Microsoft has shot down reports that its Internet Information Services (IIS) suffers from a vulnerability, saying that customers only need to worry if they are running a nondefault configuration of the web server.
In a blog post on Tuesday, Christopher Budd, security response communications lead at Microsoft, admitted that there is an error, not a vulnerability, in the way that IIS version 6 handles semicolons in URLs, which can allow an attacker to bypass security restrictions to execute malicious code when uploading a file to a web application.
However, for such a scenario to occur, the IIS server "must already be configured to allow both 'write' and 'execute' privileges on the same directory" — a misconfiguration that violates Microsoft's IIS security best practices, he said.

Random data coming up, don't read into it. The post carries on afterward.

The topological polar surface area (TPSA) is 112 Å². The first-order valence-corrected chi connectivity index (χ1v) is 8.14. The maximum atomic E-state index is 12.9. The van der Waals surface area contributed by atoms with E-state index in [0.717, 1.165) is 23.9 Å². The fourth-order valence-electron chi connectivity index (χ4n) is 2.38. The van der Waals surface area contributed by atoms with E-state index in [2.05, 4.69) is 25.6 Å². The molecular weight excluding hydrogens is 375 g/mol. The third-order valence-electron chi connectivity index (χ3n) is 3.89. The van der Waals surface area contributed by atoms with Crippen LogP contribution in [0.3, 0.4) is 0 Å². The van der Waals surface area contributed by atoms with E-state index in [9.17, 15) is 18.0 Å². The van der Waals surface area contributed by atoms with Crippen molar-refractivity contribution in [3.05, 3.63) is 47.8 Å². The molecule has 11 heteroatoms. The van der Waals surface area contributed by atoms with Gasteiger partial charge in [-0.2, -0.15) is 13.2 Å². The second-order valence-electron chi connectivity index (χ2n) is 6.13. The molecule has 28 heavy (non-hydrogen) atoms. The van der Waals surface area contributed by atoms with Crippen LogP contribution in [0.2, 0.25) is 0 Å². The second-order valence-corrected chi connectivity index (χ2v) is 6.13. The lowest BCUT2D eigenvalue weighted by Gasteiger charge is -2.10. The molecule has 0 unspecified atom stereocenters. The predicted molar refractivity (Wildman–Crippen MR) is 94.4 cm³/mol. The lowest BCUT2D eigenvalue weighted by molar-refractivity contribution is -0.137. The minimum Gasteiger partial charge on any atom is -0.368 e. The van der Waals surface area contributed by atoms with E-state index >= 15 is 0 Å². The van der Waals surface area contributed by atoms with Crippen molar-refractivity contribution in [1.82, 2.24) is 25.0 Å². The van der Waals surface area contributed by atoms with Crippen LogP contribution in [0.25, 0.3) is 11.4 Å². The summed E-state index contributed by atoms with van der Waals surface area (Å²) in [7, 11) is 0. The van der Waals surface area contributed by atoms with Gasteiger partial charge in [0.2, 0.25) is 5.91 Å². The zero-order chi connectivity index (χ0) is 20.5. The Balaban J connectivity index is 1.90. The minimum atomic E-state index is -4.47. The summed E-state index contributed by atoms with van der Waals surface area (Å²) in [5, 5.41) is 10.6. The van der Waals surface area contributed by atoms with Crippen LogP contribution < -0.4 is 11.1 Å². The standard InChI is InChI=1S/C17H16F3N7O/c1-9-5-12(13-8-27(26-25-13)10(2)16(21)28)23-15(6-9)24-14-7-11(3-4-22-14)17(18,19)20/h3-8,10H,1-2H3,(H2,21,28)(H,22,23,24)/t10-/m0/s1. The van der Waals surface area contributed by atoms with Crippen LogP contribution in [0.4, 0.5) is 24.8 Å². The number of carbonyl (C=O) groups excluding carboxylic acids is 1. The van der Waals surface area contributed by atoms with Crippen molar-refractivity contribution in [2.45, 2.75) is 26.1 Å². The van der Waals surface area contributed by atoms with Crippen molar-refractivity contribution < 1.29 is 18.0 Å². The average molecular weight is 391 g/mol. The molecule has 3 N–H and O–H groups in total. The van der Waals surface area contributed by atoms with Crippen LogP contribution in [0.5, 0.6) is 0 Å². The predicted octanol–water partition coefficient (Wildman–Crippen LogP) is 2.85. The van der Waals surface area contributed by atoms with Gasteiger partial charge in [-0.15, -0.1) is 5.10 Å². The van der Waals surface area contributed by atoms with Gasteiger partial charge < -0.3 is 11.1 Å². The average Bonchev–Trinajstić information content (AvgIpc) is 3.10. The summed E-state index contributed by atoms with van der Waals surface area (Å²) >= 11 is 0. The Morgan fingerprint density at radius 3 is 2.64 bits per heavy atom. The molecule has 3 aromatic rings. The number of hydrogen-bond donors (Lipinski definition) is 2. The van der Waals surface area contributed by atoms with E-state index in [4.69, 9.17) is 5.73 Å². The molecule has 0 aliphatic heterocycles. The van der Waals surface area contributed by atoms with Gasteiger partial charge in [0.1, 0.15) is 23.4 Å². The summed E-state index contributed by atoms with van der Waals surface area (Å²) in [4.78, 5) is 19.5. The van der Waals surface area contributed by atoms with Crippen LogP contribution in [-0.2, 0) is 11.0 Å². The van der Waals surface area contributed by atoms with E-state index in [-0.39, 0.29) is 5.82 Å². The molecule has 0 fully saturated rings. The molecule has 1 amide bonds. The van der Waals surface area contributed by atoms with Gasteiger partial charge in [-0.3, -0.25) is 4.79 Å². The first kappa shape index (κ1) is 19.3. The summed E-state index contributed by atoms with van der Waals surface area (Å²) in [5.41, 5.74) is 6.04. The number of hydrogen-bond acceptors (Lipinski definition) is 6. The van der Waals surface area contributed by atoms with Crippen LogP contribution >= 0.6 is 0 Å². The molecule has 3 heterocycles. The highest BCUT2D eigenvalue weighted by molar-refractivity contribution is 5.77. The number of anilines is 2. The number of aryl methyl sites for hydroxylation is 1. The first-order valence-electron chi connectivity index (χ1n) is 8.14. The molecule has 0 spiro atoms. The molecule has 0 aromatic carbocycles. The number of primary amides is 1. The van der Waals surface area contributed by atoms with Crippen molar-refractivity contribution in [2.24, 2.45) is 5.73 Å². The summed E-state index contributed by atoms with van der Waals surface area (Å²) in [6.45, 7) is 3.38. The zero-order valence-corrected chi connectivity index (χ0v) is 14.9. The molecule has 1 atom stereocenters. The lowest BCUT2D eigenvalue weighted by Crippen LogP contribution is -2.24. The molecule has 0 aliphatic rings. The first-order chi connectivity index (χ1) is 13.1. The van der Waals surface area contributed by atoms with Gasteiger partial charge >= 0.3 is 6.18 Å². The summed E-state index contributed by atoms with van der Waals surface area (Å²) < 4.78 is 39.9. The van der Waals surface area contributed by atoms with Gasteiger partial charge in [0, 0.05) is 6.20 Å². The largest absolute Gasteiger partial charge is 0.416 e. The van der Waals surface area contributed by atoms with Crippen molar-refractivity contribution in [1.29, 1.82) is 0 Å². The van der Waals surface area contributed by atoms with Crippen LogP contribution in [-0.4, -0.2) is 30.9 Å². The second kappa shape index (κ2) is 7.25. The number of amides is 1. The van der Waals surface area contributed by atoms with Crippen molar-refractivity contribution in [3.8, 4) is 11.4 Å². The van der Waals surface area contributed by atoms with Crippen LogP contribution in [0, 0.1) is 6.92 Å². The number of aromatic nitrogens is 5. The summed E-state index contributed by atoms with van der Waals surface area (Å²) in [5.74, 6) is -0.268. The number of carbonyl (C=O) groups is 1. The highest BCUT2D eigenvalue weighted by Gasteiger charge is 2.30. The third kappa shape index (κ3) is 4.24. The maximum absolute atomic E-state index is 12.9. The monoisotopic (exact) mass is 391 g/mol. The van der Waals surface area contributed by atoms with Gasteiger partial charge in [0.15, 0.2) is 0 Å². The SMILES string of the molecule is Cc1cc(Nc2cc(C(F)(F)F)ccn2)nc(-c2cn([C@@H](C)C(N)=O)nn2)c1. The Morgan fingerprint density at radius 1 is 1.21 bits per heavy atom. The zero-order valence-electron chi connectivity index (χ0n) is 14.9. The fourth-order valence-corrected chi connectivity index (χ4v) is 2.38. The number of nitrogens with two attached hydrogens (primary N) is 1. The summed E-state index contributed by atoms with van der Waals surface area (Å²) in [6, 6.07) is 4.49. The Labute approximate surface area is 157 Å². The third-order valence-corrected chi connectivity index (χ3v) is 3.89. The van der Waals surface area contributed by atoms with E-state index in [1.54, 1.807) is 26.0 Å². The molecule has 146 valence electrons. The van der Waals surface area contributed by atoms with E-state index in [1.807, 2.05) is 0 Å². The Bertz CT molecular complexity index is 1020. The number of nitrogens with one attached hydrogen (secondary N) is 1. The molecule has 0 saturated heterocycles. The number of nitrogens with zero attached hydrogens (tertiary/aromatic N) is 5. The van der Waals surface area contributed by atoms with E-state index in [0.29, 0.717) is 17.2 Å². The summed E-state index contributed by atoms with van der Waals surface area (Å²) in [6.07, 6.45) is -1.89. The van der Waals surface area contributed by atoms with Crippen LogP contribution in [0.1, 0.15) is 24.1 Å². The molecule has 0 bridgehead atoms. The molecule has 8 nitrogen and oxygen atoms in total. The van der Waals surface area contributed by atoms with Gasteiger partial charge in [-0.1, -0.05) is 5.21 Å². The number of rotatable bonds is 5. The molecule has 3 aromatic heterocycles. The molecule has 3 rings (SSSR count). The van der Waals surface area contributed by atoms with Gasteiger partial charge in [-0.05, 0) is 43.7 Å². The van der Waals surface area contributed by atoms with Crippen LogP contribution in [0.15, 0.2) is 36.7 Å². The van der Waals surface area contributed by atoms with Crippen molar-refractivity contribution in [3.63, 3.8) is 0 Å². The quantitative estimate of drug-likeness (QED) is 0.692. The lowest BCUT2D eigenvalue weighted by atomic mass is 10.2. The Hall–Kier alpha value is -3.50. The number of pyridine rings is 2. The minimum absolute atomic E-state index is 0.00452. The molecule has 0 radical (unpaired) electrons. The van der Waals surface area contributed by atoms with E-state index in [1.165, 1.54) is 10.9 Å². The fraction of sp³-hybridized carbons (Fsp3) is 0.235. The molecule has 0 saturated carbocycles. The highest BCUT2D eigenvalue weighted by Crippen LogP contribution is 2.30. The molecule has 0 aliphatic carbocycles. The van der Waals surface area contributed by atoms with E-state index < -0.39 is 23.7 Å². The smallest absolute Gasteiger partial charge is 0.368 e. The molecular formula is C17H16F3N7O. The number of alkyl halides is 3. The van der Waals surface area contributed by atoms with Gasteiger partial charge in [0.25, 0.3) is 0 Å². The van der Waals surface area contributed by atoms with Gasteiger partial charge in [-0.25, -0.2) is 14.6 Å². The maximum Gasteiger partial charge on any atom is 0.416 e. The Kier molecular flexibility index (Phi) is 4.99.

"Quite simply, an IIS server configured in this manner is inherently vulnerable to attack," Budd said. "However, customers who are using IIS 6.0 in the default configuration or are following our recommended best practices don't need to worry about this issue."
Users concerned that they may be running a vulnerable version of IIS should refer to a best practices document from Microsoft, he said.
Budd added that engineers are working to fix the "inconsistency" in IIS 6.
Security experts expect in-the-wild attacks to grow after Metasploit added the exploit to its framework this week.
"This makes it trivial to compromise badly configured servers," Patrick Fitzgerald, senior security response manager at Symantec, said in a Tuesday blog post. "This development could see a rise in exploitation of this issue."